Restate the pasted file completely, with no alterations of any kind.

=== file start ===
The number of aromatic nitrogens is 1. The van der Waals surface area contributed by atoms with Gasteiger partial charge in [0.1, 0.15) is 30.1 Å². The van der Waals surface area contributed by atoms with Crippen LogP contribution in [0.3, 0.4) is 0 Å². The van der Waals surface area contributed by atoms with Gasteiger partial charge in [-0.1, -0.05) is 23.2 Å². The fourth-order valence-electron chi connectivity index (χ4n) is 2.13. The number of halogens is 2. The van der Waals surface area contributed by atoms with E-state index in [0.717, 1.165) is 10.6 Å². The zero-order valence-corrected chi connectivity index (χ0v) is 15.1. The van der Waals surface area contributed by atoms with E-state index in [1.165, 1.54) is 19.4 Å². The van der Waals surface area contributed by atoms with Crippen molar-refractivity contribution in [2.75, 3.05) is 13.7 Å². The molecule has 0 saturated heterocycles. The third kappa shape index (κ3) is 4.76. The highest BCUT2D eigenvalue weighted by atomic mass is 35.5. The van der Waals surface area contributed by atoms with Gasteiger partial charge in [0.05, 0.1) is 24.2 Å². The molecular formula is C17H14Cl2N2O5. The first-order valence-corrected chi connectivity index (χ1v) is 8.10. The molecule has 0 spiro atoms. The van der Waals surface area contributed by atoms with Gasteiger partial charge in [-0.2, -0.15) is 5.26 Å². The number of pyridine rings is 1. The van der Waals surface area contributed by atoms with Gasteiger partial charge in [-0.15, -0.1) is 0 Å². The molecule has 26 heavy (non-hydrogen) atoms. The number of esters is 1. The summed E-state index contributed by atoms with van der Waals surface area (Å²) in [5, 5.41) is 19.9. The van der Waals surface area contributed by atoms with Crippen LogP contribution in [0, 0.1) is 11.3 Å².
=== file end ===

The number of aromatic nitrogens is 1. The van der Waals surface area contributed by atoms with Gasteiger partial charge in [0.1, 0.15) is 30.1 Å². The van der Waals surface area contributed by atoms with Crippen LogP contribution in [0.3, 0.4) is 0 Å². The van der Waals surface area contributed by atoms with Gasteiger partial charge in [-0.1, -0.05) is 23.2 Å². The fourth-order valence-electron chi connectivity index (χ4n) is 2.13. The number of halogens is 2. The van der Waals surface area contributed by atoms with E-state index in [0.717, 1.165) is 10.6 Å². The zero-order valence-corrected chi connectivity index (χ0v) is 15.1. The van der Waals surface area contributed by atoms with E-state index in [1.165, 1.54) is 19.4 Å². The van der Waals surface area contributed by atoms with Crippen molar-refractivity contribution in [2.75, 3.05) is 13.7 Å². The molecule has 0 saturated heterocycles. The third kappa shape index (κ3) is 4.76. The highest BCUT2D eigenvalue weighted by atomic mass is 35.5. The van der Waals surface area contributed by atoms with Gasteiger partial charge in [0.05, 0.1) is 24.2 Å². The molecular formula is C17H14Cl2N2O5. The first-order valence-corrected chi connectivity index (χ1v) is 8.10. The molecule has 0 spiro atoms. The van der Waals surface area contributed by atoms with Gasteiger partial charge in [-0.2, -0.15) is 5.26 Å². The number of pyridine rings is 1. The van der Waals surface area contributed by atoms with Gasteiger partial charge in [-0.15, -0.1) is 0 Å². The molecule has 26 heavy (non-hydrogen) atoms. The number of esters is 1. The summed E-state index contributed by atoms with van der Waals surface area (Å²) in [5, 5.41) is 19.9. The van der Waals surface area contributed by atoms with Crippen LogP contribution in [0, 0.1) is 11.3 Å².